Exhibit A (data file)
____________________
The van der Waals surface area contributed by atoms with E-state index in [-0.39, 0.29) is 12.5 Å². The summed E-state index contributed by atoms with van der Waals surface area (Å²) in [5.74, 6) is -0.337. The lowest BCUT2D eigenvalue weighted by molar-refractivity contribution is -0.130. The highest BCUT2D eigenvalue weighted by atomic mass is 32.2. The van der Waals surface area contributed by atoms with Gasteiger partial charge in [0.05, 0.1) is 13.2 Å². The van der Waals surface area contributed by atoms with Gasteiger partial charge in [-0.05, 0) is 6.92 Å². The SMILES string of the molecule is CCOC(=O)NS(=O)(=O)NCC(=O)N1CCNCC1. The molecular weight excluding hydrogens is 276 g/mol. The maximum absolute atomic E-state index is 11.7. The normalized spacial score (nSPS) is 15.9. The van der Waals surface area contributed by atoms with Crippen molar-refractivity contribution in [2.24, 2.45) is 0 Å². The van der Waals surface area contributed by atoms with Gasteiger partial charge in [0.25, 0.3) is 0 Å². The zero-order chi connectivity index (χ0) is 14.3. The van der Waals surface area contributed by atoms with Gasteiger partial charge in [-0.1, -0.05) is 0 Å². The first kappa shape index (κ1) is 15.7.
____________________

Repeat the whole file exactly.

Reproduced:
The van der Waals surface area contributed by atoms with E-state index in [-0.39, 0.29) is 12.5 Å². The summed E-state index contributed by atoms with van der Waals surface area (Å²) in [5.74, 6) is -0.337. The lowest BCUT2D eigenvalue weighted by molar-refractivity contribution is -0.130. The highest BCUT2D eigenvalue weighted by atomic mass is 32.2. The van der Waals surface area contributed by atoms with Gasteiger partial charge in [0.05, 0.1) is 13.2 Å². The van der Waals surface area contributed by atoms with Gasteiger partial charge in [-0.05, 0) is 6.92 Å². The SMILES string of the molecule is CCOC(=O)NS(=O)(=O)NCC(=O)N1CCNCC1. The molecular weight excluding hydrogens is 276 g/mol. The maximum absolute atomic E-state index is 11.7. The normalized spacial score (nSPS) is 15.9. The van der Waals surface area contributed by atoms with Crippen molar-refractivity contribution in [2.24, 2.45) is 0 Å². The van der Waals surface area contributed by atoms with Gasteiger partial charge in [0.25, 0.3) is 0 Å². The zero-order chi connectivity index (χ0) is 14.3. The van der Waals surface area contributed by atoms with Gasteiger partial charge in [-0.1, -0.05) is 0 Å². The first kappa shape index (κ1) is 15.7.